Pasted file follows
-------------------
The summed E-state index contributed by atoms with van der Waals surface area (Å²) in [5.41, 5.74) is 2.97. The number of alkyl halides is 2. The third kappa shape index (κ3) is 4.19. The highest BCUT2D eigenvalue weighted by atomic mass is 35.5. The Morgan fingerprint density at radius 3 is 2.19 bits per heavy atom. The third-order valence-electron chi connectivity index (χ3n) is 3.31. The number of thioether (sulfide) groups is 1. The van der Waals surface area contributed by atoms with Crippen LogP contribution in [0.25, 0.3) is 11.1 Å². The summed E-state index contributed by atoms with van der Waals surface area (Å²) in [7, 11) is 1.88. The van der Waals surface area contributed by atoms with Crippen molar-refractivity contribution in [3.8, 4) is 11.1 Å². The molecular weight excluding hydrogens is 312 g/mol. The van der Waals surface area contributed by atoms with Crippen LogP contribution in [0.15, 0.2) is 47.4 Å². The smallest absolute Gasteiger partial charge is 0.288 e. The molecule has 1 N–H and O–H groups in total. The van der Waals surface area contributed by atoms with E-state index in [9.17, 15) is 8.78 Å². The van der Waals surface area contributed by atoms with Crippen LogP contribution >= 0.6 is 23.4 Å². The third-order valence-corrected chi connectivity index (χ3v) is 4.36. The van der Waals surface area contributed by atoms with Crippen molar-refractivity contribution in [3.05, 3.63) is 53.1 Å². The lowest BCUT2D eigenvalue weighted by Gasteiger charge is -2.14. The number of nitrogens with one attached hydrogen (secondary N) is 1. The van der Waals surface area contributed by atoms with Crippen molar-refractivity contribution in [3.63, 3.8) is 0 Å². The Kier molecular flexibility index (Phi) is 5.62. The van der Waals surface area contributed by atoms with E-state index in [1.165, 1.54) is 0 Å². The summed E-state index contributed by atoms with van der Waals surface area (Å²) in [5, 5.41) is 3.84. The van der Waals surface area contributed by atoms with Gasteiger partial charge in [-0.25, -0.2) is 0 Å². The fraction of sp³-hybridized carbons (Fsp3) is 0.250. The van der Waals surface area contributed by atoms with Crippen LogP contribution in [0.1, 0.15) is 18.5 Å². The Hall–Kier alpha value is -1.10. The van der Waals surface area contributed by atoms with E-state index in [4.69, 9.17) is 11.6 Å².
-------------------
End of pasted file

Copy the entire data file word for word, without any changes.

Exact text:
The summed E-state index contributed by atoms with van der Waals surface area (Å²) in [5.41, 5.74) is 2.97. The number of alkyl halides is 2. The third kappa shape index (κ3) is 4.19. The highest BCUT2D eigenvalue weighted by atomic mass is 35.5. The Morgan fingerprint density at radius 3 is 2.19 bits per heavy atom. The third-order valence-electron chi connectivity index (χ3n) is 3.31. The number of thioether (sulfide) groups is 1. The van der Waals surface area contributed by atoms with Crippen LogP contribution in [0.25, 0.3) is 11.1 Å². The summed E-state index contributed by atoms with van der Waals surface area (Å²) in [7, 11) is 1.88. The van der Waals surface area contributed by atoms with Crippen molar-refractivity contribution in [3.8, 4) is 11.1 Å². The molecular weight excluding hydrogens is 312 g/mol. The van der Waals surface area contributed by atoms with Crippen LogP contribution in [0.15, 0.2) is 47.4 Å². The smallest absolute Gasteiger partial charge is 0.288 e. The molecule has 1 N–H and O–H groups in total. The van der Waals surface area contributed by atoms with E-state index in [9.17, 15) is 8.78 Å². The van der Waals surface area contributed by atoms with Crippen LogP contribution >= 0.6 is 23.4 Å². The third-order valence-corrected chi connectivity index (χ3v) is 4.36. The van der Waals surface area contributed by atoms with Crippen molar-refractivity contribution in [3.05, 3.63) is 53.1 Å². The lowest BCUT2D eigenvalue weighted by Gasteiger charge is -2.14. The number of nitrogens with one attached hydrogen (secondary N) is 1. The van der Waals surface area contributed by atoms with Crippen molar-refractivity contribution in [3.63, 3.8) is 0 Å². The Kier molecular flexibility index (Phi) is 5.62. The van der Waals surface area contributed by atoms with E-state index in [1.165, 1.54) is 0 Å². The summed E-state index contributed by atoms with van der Waals surface area (Å²) in [5, 5.41) is 3.84. The van der Waals surface area contributed by atoms with Gasteiger partial charge in [-0.25, -0.2) is 0 Å². The fraction of sp³-hybridized carbons (Fsp3) is 0.250. The van der Waals surface area contributed by atoms with Crippen LogP contribution in [0.1, 0.15) is 18.5 Å². The Hall–Kier alpha value is -1.10. The van der Waals surface area contributed by atoms with E-state index in [4.69, 9.17) is 11.6 Å².